With time rapidly running out I was desperate for some more leopard action. The cubs were becoming increasingly hard to find again, just like on my arrival. I saw them every few days but they were never doing much and when they were it was too far off road to approach or they were hidden by annoying branches so clear shots were impossible.
The next morning I was to embark on my first and only walking safari. A shame I didn’t go on more but tracking Alice by foot would have been fruitless. My guide Manda is one of the leading guides in the valley. His knowledge about everything is clear to see and he has a million and one stories to tell to keep you amused when game is sparse.
With access to the park limited to the morning hours and in the afternoon only till eight o’clock in the evening it isn’t hard to realise a huge amount of species and behaviour must go unseen. Plus due to its’ size its impossible to be in multiple spots at once in the park, so whilst you’re watching a herd of elephants grazing, a mile away a leopard could be making a kill unbeknown to you.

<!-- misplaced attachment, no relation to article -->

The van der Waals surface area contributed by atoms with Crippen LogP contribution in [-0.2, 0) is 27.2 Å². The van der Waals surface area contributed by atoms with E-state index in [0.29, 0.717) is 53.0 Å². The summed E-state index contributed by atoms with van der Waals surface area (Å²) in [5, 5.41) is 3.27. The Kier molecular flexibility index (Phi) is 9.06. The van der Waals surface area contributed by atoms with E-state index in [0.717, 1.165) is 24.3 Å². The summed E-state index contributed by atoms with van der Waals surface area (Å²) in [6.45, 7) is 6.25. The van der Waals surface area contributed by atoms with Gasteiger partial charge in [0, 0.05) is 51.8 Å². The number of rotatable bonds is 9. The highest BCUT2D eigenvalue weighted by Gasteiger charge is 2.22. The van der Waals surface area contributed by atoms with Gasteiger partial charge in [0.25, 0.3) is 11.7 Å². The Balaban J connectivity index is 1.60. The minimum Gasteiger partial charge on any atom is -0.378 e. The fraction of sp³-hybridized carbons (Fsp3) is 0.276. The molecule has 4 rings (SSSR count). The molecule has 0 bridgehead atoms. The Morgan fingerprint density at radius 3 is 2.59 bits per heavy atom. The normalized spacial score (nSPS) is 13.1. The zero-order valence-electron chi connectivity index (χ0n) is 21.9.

Baboons are right up there with the top animals in the park for me. Never ceasing to amuse me with their behaviour. I heard of one guest actually thinking they were called buffoons, quite accurate really.
Alongside Riverside drive; one of Alice’s favourite haunts, were some showy squirrels. These particular palm squirrels had found some prime real estate in the form of a few holes in an ebony tree.
It had been a relatively quiet drive before we arrived at Wamilombe and saw a few cars beneath an ebony tree. Knowing this usually meant leopard we headed over and sure enough sprawled out across a branch was Alice’s elder daughter.
There’s a saying in the bush that nothing dies of old age. It seems for every animal there’s another that will happily kill it, be it for food or territory.
One morning I was walking up to the lodge before sunrise when I spotted the lions actually right outside the lodge and they weren’t lying down, shocking! Grabbing some food I headed out in the direction they were heading and found them a bit further along the main lagoon.
I’ve seen leopard kills last for days but with wild dogs you’re lucky if there’s anything left after 20 minutes. They have voracious appetites. The local Mfuwe pack (5 dogs) once killed a juvenile puku and a bushbuck in the space of an hour and I managed to miss both by minutes!
One of the main reasons I chose to be a wildlife photographer and cameraman was so I could witness and record amazing animal behaviour. Wild dogs are one of those species that you wish for. Living in a pack with hierarchical structure when they're awake they are usually exhibiting some sort of interesting behaviour.